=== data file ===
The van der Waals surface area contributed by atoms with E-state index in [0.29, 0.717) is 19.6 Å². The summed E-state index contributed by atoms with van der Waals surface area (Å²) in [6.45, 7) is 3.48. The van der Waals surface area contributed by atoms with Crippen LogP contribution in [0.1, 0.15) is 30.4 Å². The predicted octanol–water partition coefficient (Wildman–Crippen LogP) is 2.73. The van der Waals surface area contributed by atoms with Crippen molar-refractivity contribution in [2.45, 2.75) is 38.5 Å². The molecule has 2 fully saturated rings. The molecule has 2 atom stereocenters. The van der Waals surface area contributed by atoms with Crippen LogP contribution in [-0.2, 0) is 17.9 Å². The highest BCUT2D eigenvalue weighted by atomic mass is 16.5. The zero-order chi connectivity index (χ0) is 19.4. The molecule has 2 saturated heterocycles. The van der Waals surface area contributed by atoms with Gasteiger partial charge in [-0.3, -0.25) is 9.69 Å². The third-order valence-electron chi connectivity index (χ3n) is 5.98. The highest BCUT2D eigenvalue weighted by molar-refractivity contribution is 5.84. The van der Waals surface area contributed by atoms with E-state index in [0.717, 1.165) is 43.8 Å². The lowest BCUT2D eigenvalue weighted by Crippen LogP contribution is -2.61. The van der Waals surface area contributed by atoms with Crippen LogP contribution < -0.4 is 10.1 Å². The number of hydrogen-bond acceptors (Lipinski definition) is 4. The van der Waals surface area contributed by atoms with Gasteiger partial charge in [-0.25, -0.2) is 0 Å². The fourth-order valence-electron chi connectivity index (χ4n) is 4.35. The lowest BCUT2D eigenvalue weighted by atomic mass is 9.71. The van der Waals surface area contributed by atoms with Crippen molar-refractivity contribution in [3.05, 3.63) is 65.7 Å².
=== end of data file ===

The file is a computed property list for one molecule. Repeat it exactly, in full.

The van der Waals surface area contributed by atoms with E-state index in [0.29, 0.717) is 19.6 Å². The summed E-state index contributed by atoms with van der Waals surface area (Å²) in [6.45, 7) is 3.48. The van der Waals surface area contributed by atoms with Crippen LogP contribution in [0.1, 0.15) is 30.4 Å². The predicted octanol–water partition coefficient (Wildman–Crippen LogP) is 2.73. The van der Waals surface area contributed by atoms with Crippen molar-refractivity contribution in [2.45, 2.75) is 38.5 Å². The molecule has 2 fully saturated rings. The molecule has 2 atom stereocenters. The van der Waals surface area contributed by atoms with Crippen LogP contribution in [-0.2, 0) is 17.9 Å². The highest BCUT2D eigenvalue weighted by atomic mass is 16.5. The zero-order chi connectivity index (χ0) is 19.4. The molecule has 2 saturated heterocycles. The van der Waals surface area contributed by atoms with Gasteiger partial charge in [-0.3, -0.25) is 9.69 Å². The third-order valence-electron chi connectivity index (χ3n) is 5.98. The highest BCUT2D eigenvalue weighted by molar-refractivity contribution is 5.84. The van der Waals surface area contributed by atoms with E-state index in [0.717, 1.165) is 43.8 Å². The lowest BCUT2D eigenvalue weighted by Crippen LogP contribution is -2.61. The van der Waals surface area contributed by atoms with Crippen LogP contribution < -0.4 is 10.1 Å². The number of hydrogen-bond acceptors (Lipinski definition) is 4. The van der Waals surface area contributed by atoms with Gasteiger partial charge in [-0.25, -0.2) is 0 Å². The fourth-order valence-electron chi connectivity index (χ4n) is 4.35. The lowest BCUT2D eigenvalue weighted by atomic mass is 9.71. The van der Waals surface area contributed by atoms with Crippen molar-refractivity contribution in [3.05, 3.63) is 65.7 Å².